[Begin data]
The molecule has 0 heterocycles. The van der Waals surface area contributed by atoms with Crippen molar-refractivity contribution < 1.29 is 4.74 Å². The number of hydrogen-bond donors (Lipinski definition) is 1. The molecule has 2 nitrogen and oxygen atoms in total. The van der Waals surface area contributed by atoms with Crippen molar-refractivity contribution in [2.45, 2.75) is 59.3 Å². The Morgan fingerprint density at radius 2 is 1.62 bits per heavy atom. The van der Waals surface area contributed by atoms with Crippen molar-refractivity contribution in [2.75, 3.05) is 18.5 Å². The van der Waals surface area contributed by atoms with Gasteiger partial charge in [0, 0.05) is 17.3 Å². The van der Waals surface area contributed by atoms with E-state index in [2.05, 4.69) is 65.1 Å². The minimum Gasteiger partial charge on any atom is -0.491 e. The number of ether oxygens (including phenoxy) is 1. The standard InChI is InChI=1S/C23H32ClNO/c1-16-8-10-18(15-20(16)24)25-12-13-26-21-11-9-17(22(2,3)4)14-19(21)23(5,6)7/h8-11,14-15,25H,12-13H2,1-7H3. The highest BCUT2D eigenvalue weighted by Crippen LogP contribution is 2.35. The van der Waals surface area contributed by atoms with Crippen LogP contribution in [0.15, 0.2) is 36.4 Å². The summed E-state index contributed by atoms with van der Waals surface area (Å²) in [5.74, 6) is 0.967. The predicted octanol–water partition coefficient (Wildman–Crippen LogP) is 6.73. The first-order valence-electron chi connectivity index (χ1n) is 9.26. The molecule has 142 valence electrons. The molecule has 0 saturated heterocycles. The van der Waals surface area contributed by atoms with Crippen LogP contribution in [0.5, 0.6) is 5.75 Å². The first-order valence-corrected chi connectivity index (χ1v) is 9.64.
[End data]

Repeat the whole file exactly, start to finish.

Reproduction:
The molecule has 0 heterocycles. The van der Waals surface area contributed by atoms with Crippen molar-refractivity contribution < 1.29 is 4.74 Å². The number of hydrogen-bond donors (Lipinski definition) is 1. The molecule has 2 nitrogen and oxygen atoms in total. The van der Waals surface area contributed by atoms with Crippen molar-refractivity contribution in [2.45, 2.75) is 59.3 Å². The Morgan fingerprint density at radius 2 is 1.62 bits per heavy atom. The van der Waals surface area contributed by atoms with Crippen molar-refractivity contribution in [2.75, 3.05) is 18.5 Å². The van der Waals surface area contributed by atoms with Gasteiger partial charge in [0, 0.05) is 17.3 Å². The van der Waals surface area contributed by atoms with E-state index in [2.05, 4.69) is 65.1 Å². The minimum Gasteiger partial charge on any atom is -0.491 e. The number of ether oxygens (including phenoxy) is 1. The standard InChI is InChI=1S/C23H32ClNO/c1-16-8-10-18(15-20(16)24)25-12-13-26-21-11-9-17(22(2,3)4)14-19(21)23(5,6)7/h8-11,14-15,25H,12-13H2,1-7H3. The highest BCUT2D eigenvalue weighted by Crippen LogP contribution is 2.35. The van der Waals surface area contributed by atoms with Crippen LogP contribution in [0.15, 0.2) is 36.4 Å². The summed E-state index contributed by atoms with van der Waals surface area (Å²) in [5.74, 6) is 0.967. The predicted octanol–water partition coefficient (Wildman–Crippen LogP) is 6.73. The first-order valence-electron chi connectivity index (χ1n) is 9.26. The molecule has 142 valence electrons. The molecule has 0 saturated heterocycles. The van der Waals surface area contributed by atoms with Crippen LogP contribution in [0.5, 0.6) is 5.75 Å². The first-order valence-corrected chi connectivity index (χ1v) is 9.64.